Andrea Palladio, an architectural journey in northern Italy

Villa in black and white Rotonda d & #039; Andrea Palladio

Andrea Palladio, an architectural journey in northern Italy

Andrea Palladio, an architectural journey in northern Italy 1800 941 Methods Studio

Villa in black and white Rotonda by Andrea PalladioAndrea Palladio : "Beauty is the harmony of all the parts in whatever form it appears, by virtue of a proportion and a correspondence such that nothing can be added, taken away or modified without suffering the whole. . " 

Considered one of the greatest architects in the history of Western art, Andrea Di Pietro Della Gondola, aka Palladio, had a major impact on construction and design across Europe. 

Let us travel through 16th century Veneto, in the footsteps of this defender of general harmony.

General harmony, Palladio's crusade

Admire Palladio's achievementsis already traveling in the north ofItaly. His style has deeply marked the region of Venice. Architectural theorist, he listed his work in the treaty Quattro Libri dell Architettura (The four books of architecture).

How can we define the Palladian style, or Palladianism? In a few words, it is a blend of Renaissance, Roman, and Greek art. Great importance is placed on symmetry, perspectives and general harmony. The beauty of Palladian architecture is that it can be read on many levels. The first glance clearly indicates the Greco-Roman origin of the buildings: classic temple facades in white marble, or a colonnade housing a loggia for instance. These classic features were added to what was then considered a modern house.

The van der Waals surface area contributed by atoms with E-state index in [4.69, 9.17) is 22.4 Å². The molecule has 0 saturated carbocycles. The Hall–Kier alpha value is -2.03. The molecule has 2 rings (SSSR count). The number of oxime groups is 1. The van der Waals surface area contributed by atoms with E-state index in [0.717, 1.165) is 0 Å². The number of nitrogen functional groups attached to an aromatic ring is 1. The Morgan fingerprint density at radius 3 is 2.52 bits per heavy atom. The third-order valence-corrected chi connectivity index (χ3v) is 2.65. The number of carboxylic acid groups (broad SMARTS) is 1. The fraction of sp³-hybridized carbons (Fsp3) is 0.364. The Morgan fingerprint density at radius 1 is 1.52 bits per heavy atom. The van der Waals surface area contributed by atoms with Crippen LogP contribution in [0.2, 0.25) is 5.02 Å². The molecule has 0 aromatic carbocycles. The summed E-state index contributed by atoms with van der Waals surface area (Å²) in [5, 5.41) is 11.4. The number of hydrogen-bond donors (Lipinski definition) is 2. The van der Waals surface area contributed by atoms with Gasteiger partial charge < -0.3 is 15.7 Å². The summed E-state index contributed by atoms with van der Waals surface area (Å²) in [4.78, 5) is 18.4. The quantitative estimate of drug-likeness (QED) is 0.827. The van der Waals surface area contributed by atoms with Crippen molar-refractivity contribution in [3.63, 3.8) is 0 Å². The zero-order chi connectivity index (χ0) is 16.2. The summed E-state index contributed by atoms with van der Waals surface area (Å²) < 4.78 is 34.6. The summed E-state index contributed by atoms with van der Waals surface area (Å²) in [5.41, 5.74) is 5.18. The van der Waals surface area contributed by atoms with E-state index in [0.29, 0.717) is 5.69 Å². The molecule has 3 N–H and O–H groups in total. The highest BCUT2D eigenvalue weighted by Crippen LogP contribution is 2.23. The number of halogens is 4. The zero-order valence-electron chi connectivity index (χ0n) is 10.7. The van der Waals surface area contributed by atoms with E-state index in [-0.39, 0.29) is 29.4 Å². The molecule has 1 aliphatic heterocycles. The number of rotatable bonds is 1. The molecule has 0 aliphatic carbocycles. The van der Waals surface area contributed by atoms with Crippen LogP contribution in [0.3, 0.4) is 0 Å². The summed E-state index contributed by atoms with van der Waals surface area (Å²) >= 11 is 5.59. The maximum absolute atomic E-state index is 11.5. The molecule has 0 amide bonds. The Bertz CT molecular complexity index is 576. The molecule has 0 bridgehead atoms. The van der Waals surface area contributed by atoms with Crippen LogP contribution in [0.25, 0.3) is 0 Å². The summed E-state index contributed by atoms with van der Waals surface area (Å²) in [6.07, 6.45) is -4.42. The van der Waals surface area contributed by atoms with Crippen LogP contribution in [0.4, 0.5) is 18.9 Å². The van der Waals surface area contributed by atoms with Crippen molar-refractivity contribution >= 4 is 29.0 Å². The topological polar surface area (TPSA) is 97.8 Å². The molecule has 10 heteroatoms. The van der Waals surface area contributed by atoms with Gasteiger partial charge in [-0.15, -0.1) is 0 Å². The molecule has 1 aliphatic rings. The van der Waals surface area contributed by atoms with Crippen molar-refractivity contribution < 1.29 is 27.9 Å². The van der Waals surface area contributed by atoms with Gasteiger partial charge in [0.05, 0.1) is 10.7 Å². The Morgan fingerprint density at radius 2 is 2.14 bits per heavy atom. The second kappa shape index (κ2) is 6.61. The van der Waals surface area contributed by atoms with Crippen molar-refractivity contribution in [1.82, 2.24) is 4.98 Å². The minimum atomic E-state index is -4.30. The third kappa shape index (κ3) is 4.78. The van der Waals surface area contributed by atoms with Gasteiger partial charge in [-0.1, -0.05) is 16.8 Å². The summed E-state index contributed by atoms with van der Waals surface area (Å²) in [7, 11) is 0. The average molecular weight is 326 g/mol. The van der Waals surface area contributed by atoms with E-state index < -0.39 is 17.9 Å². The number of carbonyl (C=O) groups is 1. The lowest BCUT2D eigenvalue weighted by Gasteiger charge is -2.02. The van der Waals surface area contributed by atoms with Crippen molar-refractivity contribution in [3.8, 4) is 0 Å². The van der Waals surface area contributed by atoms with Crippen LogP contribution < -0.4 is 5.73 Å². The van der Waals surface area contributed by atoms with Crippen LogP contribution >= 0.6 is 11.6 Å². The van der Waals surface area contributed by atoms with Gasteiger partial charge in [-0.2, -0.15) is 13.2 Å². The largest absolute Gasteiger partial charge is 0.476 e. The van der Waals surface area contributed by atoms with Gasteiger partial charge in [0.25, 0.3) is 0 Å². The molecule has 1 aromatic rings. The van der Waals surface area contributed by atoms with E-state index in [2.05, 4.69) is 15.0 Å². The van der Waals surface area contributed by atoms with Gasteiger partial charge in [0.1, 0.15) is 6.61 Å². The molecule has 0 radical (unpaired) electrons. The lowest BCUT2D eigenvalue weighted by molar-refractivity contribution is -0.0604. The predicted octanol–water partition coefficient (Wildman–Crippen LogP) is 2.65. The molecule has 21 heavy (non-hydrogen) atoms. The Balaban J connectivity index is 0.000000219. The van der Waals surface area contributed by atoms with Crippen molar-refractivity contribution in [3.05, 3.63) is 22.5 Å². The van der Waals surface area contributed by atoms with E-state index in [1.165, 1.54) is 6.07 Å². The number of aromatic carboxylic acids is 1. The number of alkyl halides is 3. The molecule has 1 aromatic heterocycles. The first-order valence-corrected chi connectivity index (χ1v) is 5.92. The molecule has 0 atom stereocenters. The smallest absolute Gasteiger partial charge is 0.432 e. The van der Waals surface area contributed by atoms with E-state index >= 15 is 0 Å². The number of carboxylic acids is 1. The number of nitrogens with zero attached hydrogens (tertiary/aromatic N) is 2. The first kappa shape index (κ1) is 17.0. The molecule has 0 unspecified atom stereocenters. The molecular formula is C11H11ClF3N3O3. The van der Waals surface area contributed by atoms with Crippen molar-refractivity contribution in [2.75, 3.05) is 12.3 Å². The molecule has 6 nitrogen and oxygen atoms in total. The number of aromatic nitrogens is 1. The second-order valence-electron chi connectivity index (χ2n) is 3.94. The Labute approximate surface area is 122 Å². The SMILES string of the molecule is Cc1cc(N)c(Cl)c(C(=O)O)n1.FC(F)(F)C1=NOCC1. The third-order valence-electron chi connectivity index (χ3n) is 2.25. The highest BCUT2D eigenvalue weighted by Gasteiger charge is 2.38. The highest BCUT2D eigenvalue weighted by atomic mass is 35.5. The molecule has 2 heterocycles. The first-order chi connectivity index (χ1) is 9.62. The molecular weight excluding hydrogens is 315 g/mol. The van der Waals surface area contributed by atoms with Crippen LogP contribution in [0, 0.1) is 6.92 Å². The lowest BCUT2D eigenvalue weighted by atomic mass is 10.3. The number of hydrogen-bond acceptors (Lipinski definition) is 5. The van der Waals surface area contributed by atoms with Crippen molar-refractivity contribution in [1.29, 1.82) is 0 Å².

Although the two styles are very different, they balance each other through symmetry, proportions, and perspectives, and give the whole that general harmony particular to the Palladian style.

When the Roman Empire fell during the Barbarian invasions, Veneto served as a refuge for those who would later be the Venetians. History tells us of the Sack of Rome in 1527 by Imperial troops, and the dismantling of the heritage and history of Rome. Palladio began working in 1530, and made it his vocation to defend the Roman civilization and ensure its classical architecture would last.

He made no less than five visits to the sites of the ruins of ancient Rome between 1541 and 1554. It is this knowledge of the ancient ruins of temples, his study of ancient texts, and his ability to adapt to the needs of his landowner clients that made Palladio an essential architect of the time, despite the small number of his achievements.

Palladio’s finest achievements

A number of his works have been protected at Unesco World Heritage. We can classify the achievements of Palladio in three main categories:

  • The Villas, or "country houses" of the rich landowners of Veneto
  • The Palaces of these same great families in the towns of the region
  • Religious buildings in Venice

Villa Pisani (1544) in Bagnolo

One of the first projects of young architect Palladio. Villa Pisani was to symbolize the success of the Pisani family, an ennobled family which owes its success to the successful exploitation of its land.

Villa Pisani, designed as a Villa-Farm, faces the Guà river. The goal of the construction is simple, but complex to achieve. Palladio must create A country house sufficiently refined for the Pisani family, but offering a simple and pragmatic solution to the farming problems of the farm. The building must house all the outbuildings, in order to move away from the classic and erratic structure of the farms of the time.

Palladio's response: a grandiose facade of Greco-Roman inspiration, and an elevated villa to house the agricultural outbuildings in the basements.

The villa has been registered as a UNESCO World Heritage Site since 1994.

Villa Pisani by Andrea Palladio